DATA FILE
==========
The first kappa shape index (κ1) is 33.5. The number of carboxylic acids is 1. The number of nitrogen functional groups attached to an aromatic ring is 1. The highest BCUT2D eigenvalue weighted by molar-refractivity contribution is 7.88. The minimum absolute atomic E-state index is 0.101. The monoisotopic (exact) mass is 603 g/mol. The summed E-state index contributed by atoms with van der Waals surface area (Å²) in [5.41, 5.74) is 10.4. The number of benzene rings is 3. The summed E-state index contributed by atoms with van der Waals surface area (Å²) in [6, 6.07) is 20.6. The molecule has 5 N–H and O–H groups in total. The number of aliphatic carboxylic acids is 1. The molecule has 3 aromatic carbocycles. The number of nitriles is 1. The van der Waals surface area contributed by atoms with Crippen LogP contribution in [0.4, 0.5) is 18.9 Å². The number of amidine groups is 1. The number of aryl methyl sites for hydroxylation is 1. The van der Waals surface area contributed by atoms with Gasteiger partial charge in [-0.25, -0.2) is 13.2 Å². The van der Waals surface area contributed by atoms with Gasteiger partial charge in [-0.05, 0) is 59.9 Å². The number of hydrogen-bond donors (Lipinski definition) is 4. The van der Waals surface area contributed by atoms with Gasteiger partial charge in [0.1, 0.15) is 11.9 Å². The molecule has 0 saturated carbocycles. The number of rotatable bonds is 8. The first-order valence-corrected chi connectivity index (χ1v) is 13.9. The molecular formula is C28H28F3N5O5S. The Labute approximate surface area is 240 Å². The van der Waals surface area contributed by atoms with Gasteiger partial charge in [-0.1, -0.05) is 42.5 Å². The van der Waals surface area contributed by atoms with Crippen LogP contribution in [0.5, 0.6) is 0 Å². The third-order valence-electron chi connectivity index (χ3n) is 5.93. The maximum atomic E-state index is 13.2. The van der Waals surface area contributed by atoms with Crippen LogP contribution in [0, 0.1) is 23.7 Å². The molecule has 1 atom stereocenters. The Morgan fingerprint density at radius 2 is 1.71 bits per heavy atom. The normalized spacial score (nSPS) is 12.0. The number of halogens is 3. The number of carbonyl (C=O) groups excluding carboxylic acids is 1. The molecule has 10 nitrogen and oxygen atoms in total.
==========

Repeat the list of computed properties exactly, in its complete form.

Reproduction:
The first kappa shape index (κ1) is 33.5. The number of carboxylic acids is 1. The number of nitrogen functional groups attached to an aromatic ring is 1. The highest BCUT2D eigenvalue weighted by molar-refractivity contribution is 7.88. The minimum absolute atomic E-state index is 0.101. The monoisotopic (exact) mass is 603 g/mol. The summed E-state index contributed by atoms with van der Waals surface area (Å²) in [5.41, 5.74) is 10.4. The number of benzene rings is 3. The summed E-state index contributed by atoms with van der Waals surface area (Å²) in [6, 6.07) is 20.6. The molecule has 5 N–H and O–H groups in total. The number of aliphatic carboxylic acids is 1. The molecule has 3 aromatic carbocycles. The number of nitriles is 1. The van der Waals surface area contributed by atoms with Crippen LogP contribution in [0.4, 0.5) is 18.9 Å². The number of amidine groups is 1. The number of aryl methyl sites for hydroxylation is 1. The van der Waals surface area contributed by atoms with Gasteiger partial charge in [-0.25, -0.2) is 13.2 Å². The van der Waals surface area contributed by atoms with Gasteiger partial charge in [-0.05, 0) is 59.9 Å². The number of hydrogen-bond donors (Lipinski definition) is 4. The van der Waals surface area contributed by atoms with Gasteiger partial charge in [0.1, 0.15) is 11.9 Å². The molecule has 0 saturated carbocycles. The number of rotatable bonds is 8. The first-order valence-corrected chi connectivity index (χ1v) is 13.9. The molecular formula is C28H28F3N5O5S. The Labute approximate surface area is 240 Å². The van der Waals surface area contributed by atoms with Gasteiger partial charge in [-0.1, -0.05) is 42.5 Å². The van der Waals surface area contributed by atoms with Crippen LogP contribution in [0.5, 0.6) is 0 Å². The third-order valence-electron chi connectivity index (χ3n) is 5.93. The maximum atomic E-state index is 13.2. The van der Waals surface area contributed by atoms with Crippen LogP contribution in [0, 0.1) is 23.7 Å². The molecule has 1 atom stereocenters. The Morgan fingerprint density at radius 2 is 1.71 bits per heavy atom. The normalized spacial score (nSPS) is 12.0. The number of halogens is 3. The number of carbonyl (C=O) groups excluding carboxylic acids is 1. The molecule has 10 nitrogen and oxygen atoms in total.